Drifting Down the Technologization of Life: Could Choreography-Based Interaction Design Support us in Engaging with the World and our Embodied Living?
Parviainen, J., Tuuri, K., & Pirhonen, A. (2013). Drifting Down the Technologization of Life: Could Choreography-Based Interaction Design Support us in Engaging with the World and our Embodied Living?. Challenges, 4(1), 103-115. https://doi.org/10.3390/challe4010103
© 2013 The authors; licensee MDPI, Basel, Switzerland. This article is an open access article distributed under the terms and conditions of the Creative Commons Attribution license (http://creativecommons.org/licenses/by/3.0/).
The development of interactive technology is often based on the assumption of need to reduce the physical action and cognitive load of the user. However, recent conceptualizations, supported by research in various fields of science, emphasize human physical action in cognitive processes and knowledge formation. In fact, physical and closely related imaginary movement can be seen as the quintessence of humanity. Acknowledging this should imply a new approach to the design of interactive technology. In the current study, we propose a choreographic approach for shifting the focal point of interaction design to the aspects of human activity and movement within a technologized context. Hence, the proposed approach does not isolate use-related actions, which traditionally have been emphasized in interaction design, from the other activities of a person. The application of the methodological approach is divided into micro, local and macro levels, thus covering actions from minimal muscular activity of an individual to global movement-relevant issues. ...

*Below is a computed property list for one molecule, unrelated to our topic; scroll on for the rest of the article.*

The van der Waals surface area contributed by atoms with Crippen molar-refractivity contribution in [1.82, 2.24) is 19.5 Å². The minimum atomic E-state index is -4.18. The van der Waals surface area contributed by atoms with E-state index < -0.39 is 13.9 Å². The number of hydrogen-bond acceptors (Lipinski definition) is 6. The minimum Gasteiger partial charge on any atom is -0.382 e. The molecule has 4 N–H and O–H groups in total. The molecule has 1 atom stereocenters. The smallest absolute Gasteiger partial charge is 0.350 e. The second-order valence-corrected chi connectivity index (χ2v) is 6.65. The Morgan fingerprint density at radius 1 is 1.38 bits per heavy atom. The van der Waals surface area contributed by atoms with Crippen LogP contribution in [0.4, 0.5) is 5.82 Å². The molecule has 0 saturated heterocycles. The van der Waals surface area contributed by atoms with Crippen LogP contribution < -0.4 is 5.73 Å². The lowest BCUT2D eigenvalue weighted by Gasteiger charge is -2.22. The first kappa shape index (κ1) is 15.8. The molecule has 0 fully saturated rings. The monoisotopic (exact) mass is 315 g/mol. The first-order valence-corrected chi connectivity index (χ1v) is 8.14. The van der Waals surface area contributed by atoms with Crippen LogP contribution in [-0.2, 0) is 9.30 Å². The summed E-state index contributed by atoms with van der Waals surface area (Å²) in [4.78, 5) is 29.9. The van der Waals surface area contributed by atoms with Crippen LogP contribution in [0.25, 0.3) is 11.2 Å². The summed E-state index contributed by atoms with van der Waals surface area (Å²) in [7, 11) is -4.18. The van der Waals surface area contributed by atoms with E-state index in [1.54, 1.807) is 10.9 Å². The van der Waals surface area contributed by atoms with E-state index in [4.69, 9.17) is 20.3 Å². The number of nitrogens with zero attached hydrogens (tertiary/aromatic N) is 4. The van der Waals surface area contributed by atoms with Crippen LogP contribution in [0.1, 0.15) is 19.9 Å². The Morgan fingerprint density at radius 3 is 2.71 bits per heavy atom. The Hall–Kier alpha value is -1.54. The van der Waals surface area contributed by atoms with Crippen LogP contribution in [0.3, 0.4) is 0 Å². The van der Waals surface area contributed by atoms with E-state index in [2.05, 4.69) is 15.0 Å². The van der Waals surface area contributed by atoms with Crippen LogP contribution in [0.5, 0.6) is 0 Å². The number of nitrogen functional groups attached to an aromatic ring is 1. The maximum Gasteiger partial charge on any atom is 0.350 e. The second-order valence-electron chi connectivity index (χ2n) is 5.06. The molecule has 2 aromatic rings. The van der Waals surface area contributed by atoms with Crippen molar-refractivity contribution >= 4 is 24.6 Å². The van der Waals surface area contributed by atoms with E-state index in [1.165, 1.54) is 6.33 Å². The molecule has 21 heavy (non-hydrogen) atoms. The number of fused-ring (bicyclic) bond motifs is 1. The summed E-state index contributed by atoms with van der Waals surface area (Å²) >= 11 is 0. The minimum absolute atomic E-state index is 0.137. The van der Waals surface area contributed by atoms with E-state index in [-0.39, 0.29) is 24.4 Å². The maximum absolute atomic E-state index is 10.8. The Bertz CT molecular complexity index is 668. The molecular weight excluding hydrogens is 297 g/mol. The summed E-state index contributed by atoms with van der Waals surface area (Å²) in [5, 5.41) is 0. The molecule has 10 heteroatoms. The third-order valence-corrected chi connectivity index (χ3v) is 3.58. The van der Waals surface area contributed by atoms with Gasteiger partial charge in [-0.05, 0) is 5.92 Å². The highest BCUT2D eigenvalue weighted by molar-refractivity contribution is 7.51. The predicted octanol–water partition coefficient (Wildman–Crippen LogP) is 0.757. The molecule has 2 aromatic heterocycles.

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Except where otherwise noted, this item's license is described as © 2013 The authors; licensee MDPI, Basel, Switzerland. This article is an open access article distributed under the terms and conditions of the Creative Commons Attribution license (http://creativecommons.org/licenses/by/3.0/).
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Tuuri, Kai; Parviainen, Jaana; Pirhonen, Antti (Oxford University Press on behalf of BCS, The Chartered Institute for IT, 2017)In this article we explore issues of embodied control that relate to current and future technologies in which body movements function as an instrument of control. Instead of just seeing ourselves in control, it is time ...
Maksimainen, Johanna (University of Jyväskylä, 2011)
Parviainen, Jaana; Tuuri, Kai; Pirhonen, Antti; Turunen, Markku; Keskinen, Tuuli (Tilburg University, 2013)In the traditional use-oriented approach, only a fraction of gestures are taken as relevant to interaction. In this paper we argue that gestures should not be handled only as isolated objects of application use, but ...
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